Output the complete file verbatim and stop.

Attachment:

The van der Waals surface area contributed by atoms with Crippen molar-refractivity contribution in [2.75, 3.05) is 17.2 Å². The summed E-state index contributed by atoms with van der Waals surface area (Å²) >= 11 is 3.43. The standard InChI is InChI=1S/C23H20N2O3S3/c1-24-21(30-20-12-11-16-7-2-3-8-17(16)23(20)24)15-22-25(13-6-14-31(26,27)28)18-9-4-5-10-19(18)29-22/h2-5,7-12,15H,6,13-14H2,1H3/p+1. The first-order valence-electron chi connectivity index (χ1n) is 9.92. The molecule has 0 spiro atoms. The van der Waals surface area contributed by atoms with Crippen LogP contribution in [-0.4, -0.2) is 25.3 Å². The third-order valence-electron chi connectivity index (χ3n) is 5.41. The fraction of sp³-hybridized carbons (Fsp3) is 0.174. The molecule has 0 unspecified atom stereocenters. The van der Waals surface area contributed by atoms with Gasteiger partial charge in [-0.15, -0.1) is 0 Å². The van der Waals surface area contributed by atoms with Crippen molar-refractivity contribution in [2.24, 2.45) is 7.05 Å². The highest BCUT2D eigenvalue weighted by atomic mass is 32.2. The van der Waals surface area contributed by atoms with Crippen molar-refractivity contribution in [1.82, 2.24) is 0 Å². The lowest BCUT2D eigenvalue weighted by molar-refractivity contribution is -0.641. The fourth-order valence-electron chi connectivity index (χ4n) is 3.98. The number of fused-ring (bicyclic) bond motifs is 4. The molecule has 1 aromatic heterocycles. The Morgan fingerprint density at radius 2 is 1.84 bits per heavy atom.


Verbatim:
The van der Waals surface area contributed by atoms with Crippen molar-refractivity contribution in [2.75, 3.05) is 17.2 Å². The summed E-state index contributed by atoms with van der Waals surface area (Å²) >= 11 is 3.43. The standard InChI is InChI=1S/C23H20N2O3S3/c1-24-21(30-20-12-11-16-7-2-3-8-17(16)23(20)24)15-22-25(13-6-14-31(26,27)28)18-9-4-5-10-19(18)29-22/h2-5,7-12,15H,6,13-14H2,1H3/p+1. The first-order valence-electron chi connectivity index (χ1n) is 9.92. The molecule has 0 spiro atoms. The van der Waals surface area contributed by atoms with Crippen LogP contribution in [-0.4, -0.2) is 25.3 Å². The third-order valence-electron chi connectivity index (χ3n) is 5.41. The fraction of sp³-hybridized carbons (Fsp3) is 0.174. The molecule has 0 unspecified atom stereocenters. The van der Waals surface area contributed by atoms with Gasteiger partial charge in [-0.15, -0.1) is 0 Å². The van der Waals surface area contributed by atoms with Crippen molar-refractivity contribution in [2.24, 2.45) is 7.05 Å². The highest BCUT2D eigenvalue weighted by atomic mass is 32.2. The van der Waals surface area contributed by atoms with Crippen molar-refractivity contribution in [1.82, 2.24) is 0 Å². The lowest BCUT2D eigenvalue weighted by molar-refractivity contribution is -0.641. The fourth-order valence-electron chi connectivity index (χ4n) is 3.98. The number of fused-ring (bicyclic) bond motifs is 4. The molecule has 1 aromatic heterocycles. The Morgan fingerprint density at radius 2 is 1.84 bits per heavy atom.